Another senior official characterized the errors as clerical, and blamed them mostly on the fact responsibility for the report recently shifted from the CIA to the administration’s new Terrorist Threat Integration Center.
Waxman, the ranking Democrat on the House Government Reform Committee, told Powell that the number of significant terrorist attacks since 2001 hasn’t declined as the department claimed, but risen by more than 35%. And he cited an analysis by two independent experts who used figures provided by the State Department report in concluding that significant attacks actually had reached a 20-year high in 2003.
For example, the State Department report listed 190 terrorist attacks in 2003, including 169 “significant” ones. But Waxman said a review showed the report stopped counting terrorist incidents on Nov. 11, leaving out several major attacks, including bombings of two synagogues, a bank and the British Consulate in Turkey that killed 62 and injured more than 700.
Waxman said a State Department official blamed the Nov. 11 cutoff on a printing deadline.
Waxman said the steep overall decline in terrorism claimed by the State Department was based mostly on a 90% drop in “nonsignificant” attacks in two years, without providing any detail as to how or why such a decrease occurred.
Waxman asked Powell to provide by June 1 details on international terrorist attacks dating back to 1995, an explanation of procedures used in defining terrorist acts and information on whether political appointees played a role in writing or editing the report. He said he hadn’t heard back.
Internationally, he added, “it feeds into the notion that the U.S. is just not a credible voice on important issues of terrorism.”
A just-issued Congressional Research Service report has concluded that the statistical errors are just the latest in a series of problems that the “Patterns” report has faced in recent years.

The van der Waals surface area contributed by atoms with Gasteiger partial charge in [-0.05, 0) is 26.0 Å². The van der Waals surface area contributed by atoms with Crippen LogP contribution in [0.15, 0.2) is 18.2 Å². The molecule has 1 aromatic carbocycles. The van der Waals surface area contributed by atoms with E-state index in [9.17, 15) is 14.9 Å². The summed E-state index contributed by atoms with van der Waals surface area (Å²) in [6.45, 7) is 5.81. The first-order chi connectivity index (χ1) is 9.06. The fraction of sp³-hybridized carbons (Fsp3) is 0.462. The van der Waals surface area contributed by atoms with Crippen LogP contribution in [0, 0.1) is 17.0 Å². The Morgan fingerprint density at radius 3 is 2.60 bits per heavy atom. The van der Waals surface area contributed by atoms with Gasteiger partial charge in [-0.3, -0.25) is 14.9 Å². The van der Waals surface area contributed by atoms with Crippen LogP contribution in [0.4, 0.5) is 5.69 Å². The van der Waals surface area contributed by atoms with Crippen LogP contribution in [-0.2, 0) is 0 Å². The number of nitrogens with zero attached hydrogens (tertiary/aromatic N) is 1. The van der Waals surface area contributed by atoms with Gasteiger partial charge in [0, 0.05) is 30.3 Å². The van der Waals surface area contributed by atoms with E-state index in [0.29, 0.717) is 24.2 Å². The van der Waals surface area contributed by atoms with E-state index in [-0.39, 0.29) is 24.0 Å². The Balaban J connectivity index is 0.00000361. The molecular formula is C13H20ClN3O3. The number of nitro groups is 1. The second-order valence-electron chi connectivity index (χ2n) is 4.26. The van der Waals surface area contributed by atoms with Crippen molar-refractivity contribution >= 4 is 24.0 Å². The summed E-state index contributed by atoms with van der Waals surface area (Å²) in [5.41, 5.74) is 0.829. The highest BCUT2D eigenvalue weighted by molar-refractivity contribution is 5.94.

The congressional study said that the State Department report -- despite the perception of its objectivity -- was unduly influenced by political and economic considerations.
Also, it said the department had failed to take into account the shift from state sponsorship of terrorism to Al Qaeda’s use of a far-flung network of affiliates and cells. Though some might question the findings, the congressional report noted that the State Department appeared to be using outdated criteria to determine what constituted a terrorist incident.
For instance, the many deadly attacks on coalition forces in Iraq were not included in the “Patterns” report because they did not meet the State Department’s long-standing criteria of targeting civilians or soldiers not on duty.
Potentially dozens of other terrorist strikes were left out because they were not “international” in scope, including attacks by local Al Qaeda affiliates against targets within their own countries.
Taken together, such problems warrant a wholesale reassessment of the report and its mission, preferably by an independent government agency such as the National Academy of Sciences, according to the congressional study’s author, Raphael Perl.
“Arguably, the report has been on autopilot and has not kept up with the times,” Perl said in a telephone interview.